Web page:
My interest in policy issues led me to attend the last All Party Parliamentary Group (APPG) meeting on Agro-ecology before the summer parliamentary recess. These meetings are a way for the general public, NGOs and other members of civil society to interact with the legislature and ultimately help to shape policy.
On July 1st the Kenya government enacted the Biosafety Act of 2009 that allows Genetically Modified Organism (GMO)cultivation and consumption; as a result I started inquiring into the risks and advantages of GMOs. As I went through press releases and the personal accounts of people on the ground, I discovered that GMOs bring about a much larger challenge to Kenya: corporate “land grabbing” and the dependence of local populations to international corporations.
When GBM Project Officer Dionisio Ndegwa celebrated his birthday on July 16th, he didn't just receive presents or partake in normal birthday festivities. He helped a tree come to life.
For the past five years, Dionisio has planted a tree each year to commemorate his birthday. This past weekend Dionisio celebrated his with friends and colleagues at the GBM Lang'ata training center by planting a tree during a workshop on advocacy and communications.
July 11 - 15, 2011: This week, the Green Belt Movement has been participating at the Environmental Systems Research Institute (ESRI) International User Conference at San Diego, California in USA. It has been a great pleasure and honor to join an amazing group of people and organizations from more than 100 countries to share and exchanged ideas on how we are using Geographic Information Systems (GIS) to better understand our world and solve environmental problems.
It may surprise some of our supporters that Kenyan armed forces have been working with the Green Belt Movement (GBM) since 2006 to fight environmental degradation, which is happening on a staggering scale. Many people associate the army with military action however the Kenya army has been planting trees with GBM since 2006.This innovative collaboration has now been formally congratulated with the presentation of the ‘Wangari Maathai Environmental Award’.
Supporters of the Green Belt Movement remind us every day of Professor Maathai’s hummingbird story. If you haven’t seen it yet, it’s a story about a little hummingbird in the middle of a raging forest fire - doing the best it can. The story teaches that even when problems seem overwhelming, we can all make an impact – no matter how large or small.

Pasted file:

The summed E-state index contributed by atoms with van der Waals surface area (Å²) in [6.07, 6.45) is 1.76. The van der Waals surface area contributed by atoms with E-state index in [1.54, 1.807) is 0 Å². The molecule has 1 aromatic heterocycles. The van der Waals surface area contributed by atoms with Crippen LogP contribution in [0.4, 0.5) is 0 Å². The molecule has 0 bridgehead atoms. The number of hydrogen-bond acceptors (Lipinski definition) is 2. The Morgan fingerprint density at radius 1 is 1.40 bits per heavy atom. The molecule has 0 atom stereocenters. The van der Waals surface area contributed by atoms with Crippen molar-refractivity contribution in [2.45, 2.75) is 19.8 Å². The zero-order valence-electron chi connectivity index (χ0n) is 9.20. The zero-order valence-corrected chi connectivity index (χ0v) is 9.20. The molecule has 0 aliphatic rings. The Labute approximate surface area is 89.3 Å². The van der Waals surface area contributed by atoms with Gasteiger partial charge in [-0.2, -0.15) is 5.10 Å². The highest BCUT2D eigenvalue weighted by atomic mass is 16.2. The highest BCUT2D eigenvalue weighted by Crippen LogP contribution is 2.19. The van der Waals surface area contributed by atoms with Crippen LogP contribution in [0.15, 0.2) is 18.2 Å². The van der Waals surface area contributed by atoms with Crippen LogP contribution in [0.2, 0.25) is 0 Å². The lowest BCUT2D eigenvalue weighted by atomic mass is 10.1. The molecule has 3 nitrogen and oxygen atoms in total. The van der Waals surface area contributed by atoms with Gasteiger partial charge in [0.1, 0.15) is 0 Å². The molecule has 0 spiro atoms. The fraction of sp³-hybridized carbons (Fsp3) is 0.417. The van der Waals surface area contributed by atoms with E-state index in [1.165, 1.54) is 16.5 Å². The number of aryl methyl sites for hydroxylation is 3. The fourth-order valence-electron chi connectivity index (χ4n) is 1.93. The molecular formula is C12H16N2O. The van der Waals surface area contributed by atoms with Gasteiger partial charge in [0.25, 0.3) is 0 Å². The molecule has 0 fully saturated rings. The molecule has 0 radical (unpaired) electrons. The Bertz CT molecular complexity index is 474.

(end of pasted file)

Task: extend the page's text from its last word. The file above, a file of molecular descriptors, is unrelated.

Next year it will be twenty years since the first ever Earth Summit was held in Rio de Janeiro by the United Nations.
May 20, 2011:The Green Belt Movement, in collaboration with the Kenya Climate Change Working Group, organized and hosted a national stakeholders briefing and consultative meeting on Climate Change at the Silver Spring hotel in Nairobi on May 20th 2011. The meeting was attended by more than 35 participants, including the 2004 Nobel Peace Laureate Professor Wangari Maathai, 4 Members of Parliament in Kenya and the Assistant Clerk of the Kenya National Assembly. More than 20 civil society organizations in Kenya were represented in this important seminar.
Last week I made my way to the UK houses of Parliament, and not just to look at its grand exterior but to expand my knowledge of biofuels. Yes, biofuels. As somewhat of a newcomer to the subject, my previous knowledge was limited to the fact that biofuel is made out of plants, and sometimes out of recycled cooking oil. I also knew that GBM was not in favour of it but not the reasons why. I was interested to learn more about the topic from the panel discussion which Friends of the Earth, RSPB, and Action Aid had arranged. They had invited a range of different academics and expert speakers to discuss the impacts of biofuels on the environment and people around the world. In particular the discussion was focused on the EU’s new target, the so-called Renewable Energy Directive (RED- another RED different from the REDD GBM often reports on), which states that 10% of all land transport fuels should come from a renewable source. I was eager to find out, have we finally made one massive step into a more sustainable future?
It’s not every day that we get to dedicate the day to the Earth BUT it should be! Let’s make this Earth Day last. Pledge something green from walking or cycling to work to buying locally grown food to turning off your lights to PLANTING A TREE. Bottom line: let’s not only make changes this Earth Day but this WHOLE year.